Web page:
Tillerson is an ambiguous figure. Ishaan Tharoor, who is onThe Washington Post’s foreign desk, published a useful précis of his 10­–month tenure late last week. Tillerson has tried to exert a moderating influence within the administration: He has variously defended the nuclear accord with Iran, promoted a diplomatic solution on the Korean Peninsula, and attempted to mediate the Saudi-Qatari dispute. On the other hand, it looks very like Tillerson is on a swamp-draining project: He is in on a budget cut at State of roughly a third; he leaves numerous key diplomatic positions vacant; and he is sending scores of career foreign-service officers scurrying into retirement.

The jury has come in on Tillerson over the past month or two. Tillerson the moderate loses to Tillerson the reckless wrecker. In a mid–October profile in The New Yorker, Dexter Filkins quoted serving and former diplomats. “What was happening at the State Department,” Filkins wrote, “amounted to a slow degradation of America’s global leadership.” Last week, Nicholas Burns and Ryan Crocker, retired ambassadors now professing in graduate schools, upped the ante in a scathing New York Times opinion piece. “It is a deliberate effort to deconstruct the State Department and the Foreign Service,” they wrote of Tillerson’s drastic reorganization plan.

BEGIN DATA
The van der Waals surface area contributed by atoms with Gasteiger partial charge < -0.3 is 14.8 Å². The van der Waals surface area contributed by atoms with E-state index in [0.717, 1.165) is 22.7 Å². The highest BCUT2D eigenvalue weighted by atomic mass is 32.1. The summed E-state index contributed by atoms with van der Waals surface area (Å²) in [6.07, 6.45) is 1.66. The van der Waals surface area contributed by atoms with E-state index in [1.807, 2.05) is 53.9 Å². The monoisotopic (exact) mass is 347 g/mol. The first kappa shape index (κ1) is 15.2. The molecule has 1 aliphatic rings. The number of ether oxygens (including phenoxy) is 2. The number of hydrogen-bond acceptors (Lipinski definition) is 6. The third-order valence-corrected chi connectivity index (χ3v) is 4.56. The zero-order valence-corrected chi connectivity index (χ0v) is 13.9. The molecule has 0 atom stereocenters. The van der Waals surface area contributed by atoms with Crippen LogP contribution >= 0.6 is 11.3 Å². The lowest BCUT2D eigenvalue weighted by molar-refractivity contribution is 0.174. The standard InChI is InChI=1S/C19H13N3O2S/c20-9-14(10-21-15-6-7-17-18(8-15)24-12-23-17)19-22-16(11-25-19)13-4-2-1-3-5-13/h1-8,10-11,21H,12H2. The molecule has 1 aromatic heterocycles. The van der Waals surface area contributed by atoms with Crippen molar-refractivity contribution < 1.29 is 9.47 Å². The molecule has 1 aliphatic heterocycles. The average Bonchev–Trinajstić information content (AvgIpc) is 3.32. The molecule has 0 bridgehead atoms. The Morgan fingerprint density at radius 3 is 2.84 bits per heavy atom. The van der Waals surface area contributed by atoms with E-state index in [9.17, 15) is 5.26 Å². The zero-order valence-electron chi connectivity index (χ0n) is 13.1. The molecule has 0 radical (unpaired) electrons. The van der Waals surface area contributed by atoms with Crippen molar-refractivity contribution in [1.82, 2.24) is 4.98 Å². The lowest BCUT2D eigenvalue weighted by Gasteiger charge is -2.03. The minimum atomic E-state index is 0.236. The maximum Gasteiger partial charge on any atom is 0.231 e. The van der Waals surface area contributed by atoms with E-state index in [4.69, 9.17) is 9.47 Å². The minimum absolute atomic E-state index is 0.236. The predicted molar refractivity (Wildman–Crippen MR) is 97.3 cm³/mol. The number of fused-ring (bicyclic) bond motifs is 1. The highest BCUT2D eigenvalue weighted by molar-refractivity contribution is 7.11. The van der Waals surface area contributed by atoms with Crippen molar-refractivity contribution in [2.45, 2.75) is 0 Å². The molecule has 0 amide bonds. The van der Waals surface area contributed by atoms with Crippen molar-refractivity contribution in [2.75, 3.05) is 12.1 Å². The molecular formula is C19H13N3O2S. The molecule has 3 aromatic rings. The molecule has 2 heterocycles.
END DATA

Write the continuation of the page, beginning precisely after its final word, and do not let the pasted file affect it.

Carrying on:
Memo to Filkins: An insert, please, on how goes “America’s global leadership.” Post–1945, post­–Cold War, post-2001: Any of these will do. Memo to Burns and Crocker: You may be precisely right, but you will have to do better explaining why “a deliberate effort to deconstruct the State Department” is so bad an idea in itself.

Tillerson’s supposed moderation does not impress me. It seems not to differ much from what has gone before: The American way of diplomacy usually consists not so much of diplomacy as of sets of demands. When Tillerson talks about negotiations with North Korea, to take the most pressing example, he makes his case plain: Drop your nuclear and missile programs and we will negotiate your nuclear and missile programs. It is less than useless, given the deteriorating political climate and the US military buildup: Three carrier groups now float off the North’s shores. As to his reorganization at State, the chaos is already obvious. One cannot imagine the messes out front if he is indeed intent on draining the swamp. There is no chance this campaign will turn out well.